She bowed under the heaviness of the hours she hadn’t lived yet
The only sort of risk 18-year-old Laila Piedra enjoys is the peril she writes for the characters in her stories: epic sci-fi worlds full of quests, forbidden love, and robots. Her creative writing teacher has always told her she has a special talent. But three months before her graduation, he’s suddenly replaced—by Nadiya Nazarenko, a Pulitzer Prize–winning novelist who is sadistically critical and perpetually unimpressed.
At first, Nazarenko’s eccentric assignments seem absurd. But before long, Laila grows obsessed with gaining the woman’s approval. Dr. Nazarenko has led Laila to believe that she must choose between perfection and sanity—but rejecting her all-powerful mentor may be the only way for Laila to thrive.
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4 / 5
She wanted to pierce the furthest frontier of her ability
Laila Piedra is half-Ecuadorian, half-French Canadian, and entirely full of passion for writing. Her creative writing teacher has been her biggest fan, but now he’s ill and been replaced by a Pulitzer Prize winner. Nazarenko isn’t so amazed with Laila’s work, and judging from the excerpts included between the chapters, you can realistically see why. Laila’s writing is sort of immature, the product of being eighteen with little life experience. When Nazarenko suggests that this is the reason for her low grades, Laila decides to throw herself into life and all it’s experiences, to the detriment of her relationships and her mental health.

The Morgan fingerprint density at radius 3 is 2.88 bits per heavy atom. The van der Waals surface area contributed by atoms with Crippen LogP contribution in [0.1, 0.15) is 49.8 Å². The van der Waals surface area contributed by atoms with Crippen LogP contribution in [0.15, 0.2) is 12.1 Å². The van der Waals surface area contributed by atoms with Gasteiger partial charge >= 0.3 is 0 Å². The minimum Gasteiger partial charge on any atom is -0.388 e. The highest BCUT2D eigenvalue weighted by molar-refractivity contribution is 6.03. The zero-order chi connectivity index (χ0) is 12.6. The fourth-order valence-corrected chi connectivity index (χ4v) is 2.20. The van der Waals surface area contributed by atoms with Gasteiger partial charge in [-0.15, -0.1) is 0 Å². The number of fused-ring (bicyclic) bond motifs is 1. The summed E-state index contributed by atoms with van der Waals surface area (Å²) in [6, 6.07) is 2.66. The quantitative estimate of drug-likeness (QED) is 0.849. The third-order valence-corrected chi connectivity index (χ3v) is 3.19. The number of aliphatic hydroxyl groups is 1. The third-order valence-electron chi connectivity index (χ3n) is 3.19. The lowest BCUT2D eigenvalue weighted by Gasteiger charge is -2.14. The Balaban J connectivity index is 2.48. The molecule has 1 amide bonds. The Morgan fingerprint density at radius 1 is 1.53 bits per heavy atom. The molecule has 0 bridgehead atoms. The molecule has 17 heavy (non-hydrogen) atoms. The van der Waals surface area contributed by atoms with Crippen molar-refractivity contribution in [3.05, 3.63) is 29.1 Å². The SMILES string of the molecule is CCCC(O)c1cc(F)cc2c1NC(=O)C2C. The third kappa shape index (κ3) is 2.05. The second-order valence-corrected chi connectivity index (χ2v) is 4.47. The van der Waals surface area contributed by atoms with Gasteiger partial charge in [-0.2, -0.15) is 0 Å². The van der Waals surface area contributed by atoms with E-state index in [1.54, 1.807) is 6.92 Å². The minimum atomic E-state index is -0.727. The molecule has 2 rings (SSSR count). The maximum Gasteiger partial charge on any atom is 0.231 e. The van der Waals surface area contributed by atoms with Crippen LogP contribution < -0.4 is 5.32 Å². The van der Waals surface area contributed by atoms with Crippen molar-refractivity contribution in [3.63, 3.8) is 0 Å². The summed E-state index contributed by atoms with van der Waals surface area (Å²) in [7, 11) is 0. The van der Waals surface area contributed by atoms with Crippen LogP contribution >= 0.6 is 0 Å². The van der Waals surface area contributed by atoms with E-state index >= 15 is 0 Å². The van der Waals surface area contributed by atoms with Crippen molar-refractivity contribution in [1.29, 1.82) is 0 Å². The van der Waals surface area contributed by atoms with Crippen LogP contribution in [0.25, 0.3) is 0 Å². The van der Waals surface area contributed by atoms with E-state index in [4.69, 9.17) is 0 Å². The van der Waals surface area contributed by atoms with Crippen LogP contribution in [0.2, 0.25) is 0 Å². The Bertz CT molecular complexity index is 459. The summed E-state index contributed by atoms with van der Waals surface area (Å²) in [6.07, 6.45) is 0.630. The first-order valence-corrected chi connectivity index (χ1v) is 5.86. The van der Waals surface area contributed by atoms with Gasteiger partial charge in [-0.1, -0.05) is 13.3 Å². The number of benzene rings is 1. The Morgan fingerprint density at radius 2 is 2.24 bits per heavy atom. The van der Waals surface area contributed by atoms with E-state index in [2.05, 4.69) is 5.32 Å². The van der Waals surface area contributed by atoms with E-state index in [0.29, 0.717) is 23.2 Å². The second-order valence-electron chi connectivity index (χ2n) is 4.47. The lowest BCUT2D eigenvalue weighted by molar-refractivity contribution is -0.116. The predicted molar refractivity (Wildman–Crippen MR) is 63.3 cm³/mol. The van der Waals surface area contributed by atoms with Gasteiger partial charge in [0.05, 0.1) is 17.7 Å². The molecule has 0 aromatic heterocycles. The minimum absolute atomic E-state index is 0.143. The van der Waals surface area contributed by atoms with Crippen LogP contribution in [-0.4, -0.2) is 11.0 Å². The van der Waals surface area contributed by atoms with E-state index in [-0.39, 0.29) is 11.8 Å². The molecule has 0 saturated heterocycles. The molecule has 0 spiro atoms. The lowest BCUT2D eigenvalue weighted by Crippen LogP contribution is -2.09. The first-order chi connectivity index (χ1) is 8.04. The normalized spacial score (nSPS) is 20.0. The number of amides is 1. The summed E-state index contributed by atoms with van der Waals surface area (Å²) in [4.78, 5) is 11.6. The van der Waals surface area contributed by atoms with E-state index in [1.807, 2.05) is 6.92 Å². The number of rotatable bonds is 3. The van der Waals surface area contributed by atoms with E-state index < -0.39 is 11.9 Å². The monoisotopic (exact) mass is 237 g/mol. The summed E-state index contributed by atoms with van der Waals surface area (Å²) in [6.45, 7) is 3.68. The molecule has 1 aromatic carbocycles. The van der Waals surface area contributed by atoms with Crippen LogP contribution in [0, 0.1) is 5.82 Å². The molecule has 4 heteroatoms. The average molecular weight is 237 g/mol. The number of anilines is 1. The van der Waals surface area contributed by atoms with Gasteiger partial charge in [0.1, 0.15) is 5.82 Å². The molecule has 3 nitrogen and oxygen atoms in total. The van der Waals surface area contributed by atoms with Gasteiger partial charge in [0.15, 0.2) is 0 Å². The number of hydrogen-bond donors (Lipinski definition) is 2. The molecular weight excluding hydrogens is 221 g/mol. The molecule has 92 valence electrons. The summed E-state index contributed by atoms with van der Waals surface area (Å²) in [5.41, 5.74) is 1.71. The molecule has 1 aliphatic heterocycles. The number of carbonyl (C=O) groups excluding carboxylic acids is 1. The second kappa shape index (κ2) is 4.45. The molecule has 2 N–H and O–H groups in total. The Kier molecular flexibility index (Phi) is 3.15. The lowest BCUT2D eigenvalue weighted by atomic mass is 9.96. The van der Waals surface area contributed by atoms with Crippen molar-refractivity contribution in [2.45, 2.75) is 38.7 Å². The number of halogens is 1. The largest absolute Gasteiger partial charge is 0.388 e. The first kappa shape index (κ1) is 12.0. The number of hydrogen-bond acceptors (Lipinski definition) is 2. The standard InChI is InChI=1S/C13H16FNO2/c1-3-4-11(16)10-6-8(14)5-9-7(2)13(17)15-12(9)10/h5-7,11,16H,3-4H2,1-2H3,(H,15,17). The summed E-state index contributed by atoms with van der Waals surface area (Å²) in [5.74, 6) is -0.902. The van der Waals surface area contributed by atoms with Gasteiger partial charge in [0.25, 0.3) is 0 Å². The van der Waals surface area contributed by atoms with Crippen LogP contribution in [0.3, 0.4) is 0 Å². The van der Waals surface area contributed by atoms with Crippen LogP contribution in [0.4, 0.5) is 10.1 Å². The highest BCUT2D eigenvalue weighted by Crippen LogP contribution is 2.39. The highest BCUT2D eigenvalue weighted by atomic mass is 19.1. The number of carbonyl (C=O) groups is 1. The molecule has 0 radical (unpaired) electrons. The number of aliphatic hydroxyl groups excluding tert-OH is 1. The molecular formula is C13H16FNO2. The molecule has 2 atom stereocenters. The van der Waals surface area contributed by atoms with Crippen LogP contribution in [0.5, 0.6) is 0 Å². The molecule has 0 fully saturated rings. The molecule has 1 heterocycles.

Redgate perfectly portrays being eighteen and realising the world is wider than you had ever known. The sense of introspection, of your friends drawing apart, of wanting to put yourself and your work “out there”, and realising that maybe you aren’t quite as good as you thought you were. It’s sad and poignant but also kind of awesome. Laila dives into a world of alcohol and parties and drugs and sexuality and re-navigating her friendships (particularly with her friend Hannah), as well as tackling grief, loss, and mental health problems.
Her inexperience didn’t feel charming or virtuous, like she was some good-girl persona from a movie. It felt furious and heated, humiliating and childish
Final Draft is my second Redgate novel and maybe I didn’t love it quite as much as Noteworthy, but it still had that same flavour. I loved the writing style, poignant and relatively simple. Everything was emotional and also super diverse. I did find all the inclusion of Laila’s writing, the development of a show the character’s all love, the emails with her old writing teacher, all the fangirling – it was either boring or a bit weird and cringy. But that’s my only real complaint here.
Overall, Final Draft is a a touching, thoughtful, and emotional read. It’s very introspective and you spend a lot of time in Laila’s interesting little head.
My thanks to Netgalley, the publisher, and the author for an ARC of this book!